I, too, have lost. I have faltered. I have struggled. I have been mocked. I have been injured. But I have not quit. I continue resolute.

And perhaps this is the coda to my post. Mewling is only as useful as one’s capacity to reflect and learn from adversity. Grief is important and should not be stifled; the same is true of finding an outlet for one’s anger. But grief—and venting anger—differs greatly from bitching and moaning, lamenting that the world or the universe has conspired to make one miserable. Such thinking serves solely to hold us back from thoughtfully and constructively engaging the future. Trust me, I know.

2016 didn’t suck. It certainly had its terrible moments. However, this year is adorned with accomplishments, triumphs, and joy. I know people who proposed marriage to their partners and lovers. People who married, started new careers, became homeowners, became parents. To those who have suffered greatly this year, shed the frayed tatters of melancholy, for silver linings are often found in the darkest caverns. It takes hardship and strife to learn one’s constitution, to ascertain one’s true friends, to realize that setbacks are temporary.

Wiser and stronger—at least, I hope we are—than our former selves, bearing the scars of winters passed, let us enter 2017 with a little more hope. Let us enter with more strength. More courage. We can mourn our dead but still slog forward; the fallen have taught us much about life, but those lessons cannot be for naught. We are the architects of our own futures, and we, therefore, have the responsibility to rise from the debris, bandage our wounds, and rebuild ourselves. Our goals. Our dreams. Our lives. The gloom was certainly dark and heavy. But we must set our sights towards the horizon, for the sun yet rises.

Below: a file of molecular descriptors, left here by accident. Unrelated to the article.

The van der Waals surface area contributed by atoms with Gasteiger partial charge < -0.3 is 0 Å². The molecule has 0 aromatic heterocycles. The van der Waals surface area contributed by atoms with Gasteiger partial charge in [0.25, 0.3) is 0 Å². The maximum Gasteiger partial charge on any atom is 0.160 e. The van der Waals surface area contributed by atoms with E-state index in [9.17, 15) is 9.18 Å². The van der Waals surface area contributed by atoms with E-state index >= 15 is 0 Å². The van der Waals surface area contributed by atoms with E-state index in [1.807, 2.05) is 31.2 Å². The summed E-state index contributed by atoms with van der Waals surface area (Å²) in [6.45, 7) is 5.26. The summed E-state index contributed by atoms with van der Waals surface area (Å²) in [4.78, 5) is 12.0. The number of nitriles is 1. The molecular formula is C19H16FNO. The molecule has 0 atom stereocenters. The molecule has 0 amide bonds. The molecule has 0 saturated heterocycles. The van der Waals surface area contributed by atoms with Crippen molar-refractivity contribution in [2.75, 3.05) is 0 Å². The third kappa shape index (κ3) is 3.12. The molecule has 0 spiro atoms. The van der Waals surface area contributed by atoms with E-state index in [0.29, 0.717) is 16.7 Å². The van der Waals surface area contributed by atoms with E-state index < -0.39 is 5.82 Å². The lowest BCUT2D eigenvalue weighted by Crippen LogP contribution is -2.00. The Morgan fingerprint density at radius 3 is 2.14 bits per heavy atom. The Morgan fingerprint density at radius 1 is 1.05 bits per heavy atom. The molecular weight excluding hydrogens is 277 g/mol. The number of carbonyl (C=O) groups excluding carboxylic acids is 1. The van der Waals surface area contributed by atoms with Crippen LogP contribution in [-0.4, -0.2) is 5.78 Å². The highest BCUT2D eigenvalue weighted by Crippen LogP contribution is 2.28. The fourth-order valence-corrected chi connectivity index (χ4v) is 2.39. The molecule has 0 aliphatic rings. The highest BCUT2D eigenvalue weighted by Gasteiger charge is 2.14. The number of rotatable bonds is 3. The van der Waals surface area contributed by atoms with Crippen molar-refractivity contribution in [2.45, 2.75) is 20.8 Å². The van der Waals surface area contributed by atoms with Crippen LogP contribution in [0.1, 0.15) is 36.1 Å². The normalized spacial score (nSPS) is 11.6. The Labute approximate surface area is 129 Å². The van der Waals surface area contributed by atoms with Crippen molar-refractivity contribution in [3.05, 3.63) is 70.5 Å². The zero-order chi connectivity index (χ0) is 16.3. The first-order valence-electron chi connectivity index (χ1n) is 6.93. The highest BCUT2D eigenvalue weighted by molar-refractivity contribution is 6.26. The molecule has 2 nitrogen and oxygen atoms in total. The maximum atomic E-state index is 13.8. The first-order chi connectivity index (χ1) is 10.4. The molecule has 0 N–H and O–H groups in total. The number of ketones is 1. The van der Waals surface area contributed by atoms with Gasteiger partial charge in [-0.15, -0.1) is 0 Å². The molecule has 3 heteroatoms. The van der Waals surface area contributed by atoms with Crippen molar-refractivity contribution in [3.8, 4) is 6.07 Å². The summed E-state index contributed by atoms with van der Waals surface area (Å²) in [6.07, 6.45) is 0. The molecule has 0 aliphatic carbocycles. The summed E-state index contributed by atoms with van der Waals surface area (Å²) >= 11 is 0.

One Way to Look at Life

Life is the evolution of the self, wherein one travels and communes with others so that we may better understand ourselves. We are deeply affected by all our experiences, inexorably changing to adapt to the pandemonium we call of life. All experiences leave marks some more visible than others.

The favorable kinds are happily subsumed by every cell, every tissue, and every organ. As a result, the heart beats with conviction, the brain bathes in its rich lessons, while the mind is left to soar beyond the confines of infinity.

The unfavorable kinds gouge deep wounds which stifle the breath, dim the soul, and narrow the vision. However, life has conferred upon us the capacity for regeneration whereby our deep wounds heal and only scars remain. But the wearer, now healed and learned, bearing the scars of one’s own painful origins may once again take great breaths and rekindle the flames of their heart in order that they confront the future head-on.